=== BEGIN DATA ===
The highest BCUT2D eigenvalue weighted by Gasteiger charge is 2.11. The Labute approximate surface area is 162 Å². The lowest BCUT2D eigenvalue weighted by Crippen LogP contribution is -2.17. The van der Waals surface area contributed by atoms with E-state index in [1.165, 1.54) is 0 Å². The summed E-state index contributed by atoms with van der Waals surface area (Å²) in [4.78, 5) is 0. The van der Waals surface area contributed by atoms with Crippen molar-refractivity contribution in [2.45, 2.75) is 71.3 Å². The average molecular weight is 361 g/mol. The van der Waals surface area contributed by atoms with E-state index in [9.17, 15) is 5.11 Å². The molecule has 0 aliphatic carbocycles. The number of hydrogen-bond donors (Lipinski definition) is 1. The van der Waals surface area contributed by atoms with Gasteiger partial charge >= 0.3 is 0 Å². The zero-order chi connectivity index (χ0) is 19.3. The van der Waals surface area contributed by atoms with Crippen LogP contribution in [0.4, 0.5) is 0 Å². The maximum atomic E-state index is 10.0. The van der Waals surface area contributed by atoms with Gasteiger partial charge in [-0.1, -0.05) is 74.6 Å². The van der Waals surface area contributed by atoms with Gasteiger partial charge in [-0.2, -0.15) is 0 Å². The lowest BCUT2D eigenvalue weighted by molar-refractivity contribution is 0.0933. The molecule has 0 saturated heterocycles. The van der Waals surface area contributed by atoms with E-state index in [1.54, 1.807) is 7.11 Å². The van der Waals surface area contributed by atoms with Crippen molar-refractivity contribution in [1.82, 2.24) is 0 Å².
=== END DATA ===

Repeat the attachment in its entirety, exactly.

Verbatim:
The highest BCUT2D eigenvalue weighted by Gasteiger charge is 2.11. The Labute approximate surface area is 162 Å². The lowest BCUT2D eigenvalue weighted by Crippen LogP contribution is -2.17. The van der Waals surface area contributed by atoms with E-state index in [1.165, 1.54) is 0 Å². The summed E-state index contributed by atoms with van der Waals surface area (Å²) in [4.78, 5) is 0. The van der Waals surface area contributed by atoms with Crippen molar-refractivity contribution in [2.45, 2.75) is 71.3 Å². The average molecular weight is 361 g/mol. The van der Waals surface area contributed by atoms with E-state index in [9.17, 15) is 5.11 Å². The molecule has 0 aliphatic carbocycles. The number of hydrogen-bond donors (Lipinski definition) is 1. The van der Waals surface area contributed by atoms with Gasteiger partial charge >= 0.3 is 0 Å². The zero-order chi connectivity index (χ0) is 19.3. The van der Waals surface area contributed by atoms with Crippen LogP contribution in [0.4, 0.5) is 0 Å². The maximum atomic E-state index is 10.0. The van der Waals surface area contributed by atoms with Gasteiger partial charge in [-0.1, -0.05) is 74.6 Å². The van der Waals surface area contributed by atoms with Gasteiger partial charge in [-0.2, -0.15) is 0 Å². The lowest BCUT2D eigenvalue weighted by molar-refractivity contribution is 0.0933. The molecule has 0 saturated heterocycles. The van der Waals surface area contributed by atoms with E-state index in [1.54, 1.807) is 7.11 Å². The van der Waals surface area contributed by atoms with Crippen molar-refractivity contribution in [1.82, 2.24) is 0 Å².